This is a first-generation Skutt Envirovent. It mounts on the bottom of the kiln, draws out sulfur dioxide and other nasties as they burn out of the clay during firing, sends them through aluminum dryer venting to the outside. Mine came, used, with the also-used kiln I bought last year.

It worked, kinda. I mean, there was still some sulfur smell, so I tended not to work in the studio while firing. Also, it was really noisy. This last firing, the noise quotient jumped substantially, and it began to vibrate so badly that it shook one of the peephole plugs out onto the floor, where it broke. I had to shut it down for the rest of the firing.

On Tuesday, I dismantled the kiln to get at the vent, then removed the squirrel-cage fan from its mounting. And found this.

For one thing, a good third of the fan vanes are missing. Just broken off and gone. I suspect that's why the thing was always so noisy and underpowered. I think it was broken when I got it. What made the vibration worse was that the cast-metal mount that holds the motor to the fan housing has also broken in two places, so the whole thing rocks and wobbles.

In theory, it's an easy fix, if I can get the parts. Take off the fan wheel and replace. Repair the mounting with some JB Weld (a metallized epoxy used in engine rebuilds). Put it back together and away we go.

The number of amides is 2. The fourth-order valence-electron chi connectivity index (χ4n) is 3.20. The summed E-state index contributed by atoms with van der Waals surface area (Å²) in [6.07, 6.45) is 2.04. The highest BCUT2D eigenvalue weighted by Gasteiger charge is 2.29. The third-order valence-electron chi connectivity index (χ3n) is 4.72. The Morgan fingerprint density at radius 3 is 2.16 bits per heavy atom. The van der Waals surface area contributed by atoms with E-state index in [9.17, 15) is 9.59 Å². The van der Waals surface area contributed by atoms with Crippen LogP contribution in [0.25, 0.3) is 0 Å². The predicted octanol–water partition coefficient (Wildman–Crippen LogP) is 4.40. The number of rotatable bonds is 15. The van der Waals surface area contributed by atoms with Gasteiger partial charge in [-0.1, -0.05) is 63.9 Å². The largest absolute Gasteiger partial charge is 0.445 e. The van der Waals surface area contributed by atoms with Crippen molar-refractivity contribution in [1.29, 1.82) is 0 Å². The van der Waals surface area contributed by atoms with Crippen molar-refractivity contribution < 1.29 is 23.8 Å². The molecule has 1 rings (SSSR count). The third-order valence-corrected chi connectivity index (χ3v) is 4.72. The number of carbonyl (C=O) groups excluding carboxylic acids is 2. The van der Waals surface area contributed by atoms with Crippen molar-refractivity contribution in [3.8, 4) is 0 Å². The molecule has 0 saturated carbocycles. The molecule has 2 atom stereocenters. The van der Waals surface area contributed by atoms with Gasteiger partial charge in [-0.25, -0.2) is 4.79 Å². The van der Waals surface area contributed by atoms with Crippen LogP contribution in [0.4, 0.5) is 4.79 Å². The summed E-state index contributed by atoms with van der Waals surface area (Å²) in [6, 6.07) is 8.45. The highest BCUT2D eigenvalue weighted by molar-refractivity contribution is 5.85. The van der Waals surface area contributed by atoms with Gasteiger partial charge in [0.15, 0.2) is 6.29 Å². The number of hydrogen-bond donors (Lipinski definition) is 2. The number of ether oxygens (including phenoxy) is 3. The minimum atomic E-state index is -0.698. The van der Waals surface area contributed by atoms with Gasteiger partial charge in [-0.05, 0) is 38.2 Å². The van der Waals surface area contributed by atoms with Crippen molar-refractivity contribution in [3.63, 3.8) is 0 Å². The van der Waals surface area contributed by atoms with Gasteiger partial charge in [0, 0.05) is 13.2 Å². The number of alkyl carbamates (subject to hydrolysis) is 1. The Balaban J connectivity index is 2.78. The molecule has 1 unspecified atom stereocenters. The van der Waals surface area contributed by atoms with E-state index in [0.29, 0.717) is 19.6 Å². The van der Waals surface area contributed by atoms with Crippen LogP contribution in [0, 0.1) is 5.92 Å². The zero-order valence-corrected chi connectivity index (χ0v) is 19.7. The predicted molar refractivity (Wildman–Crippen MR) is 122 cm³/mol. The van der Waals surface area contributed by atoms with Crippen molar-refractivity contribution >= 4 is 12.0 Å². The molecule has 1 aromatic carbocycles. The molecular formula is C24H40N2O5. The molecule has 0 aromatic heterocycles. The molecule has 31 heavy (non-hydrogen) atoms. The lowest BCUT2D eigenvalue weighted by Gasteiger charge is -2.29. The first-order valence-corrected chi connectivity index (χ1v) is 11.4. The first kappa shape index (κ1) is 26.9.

Except. One of the disadvantages of this design, which Skutt addressed in Envirovent 2, is that the fan is constantly exposed to hot, corrosive gasses. (Water vapor plus sulfur dioxide yields sulfuric acid.) The hex nut set screw holding the fan in place is corroded to the point that no key will fit it, and the angle is completely wrong for drilling out the the nut or using a screw puller. Even if I could get the set screw out, I suspect the whole hub is welded onto the shaft. I can't think of any way I can get them apart that doesn't involve cutting off the shaft, which would render the motor unusable.

It's frustrating, because everything else about it is fine. The mounting plate and aeration box is stainless steel, and in fine shape. The elbow is heavy-duty cast aluminum, the exit duct stainless as well (and tough, to boot, it took a lot of banging to get the dents out of it when I bought it). The motor runs fine. It's just the bits closest to the kiln that are shot. (The newer design mounts the fan on the wall and runs a duct to the kiln. Presumably for just this reason.)

I hate to admit it, but I don't think this is fixable. I've put in an order for a new EV 2 with Georgies; weather permitting, it'll be on the truck from Portland next week. $491 just went out the vent-hole, and the studio is closed until then, as the kiln is sitting in inverse order, in a stack in the middle of the floor.

ETA: Well, it wasn't broke when I bought it. When I picked up the piping to take it outside, a whole bunch of little vanes and a lot of rust fell out onto the floor. So still very broken now.


Feb. 26th, 2019 08:07 am
offcntr: (berto)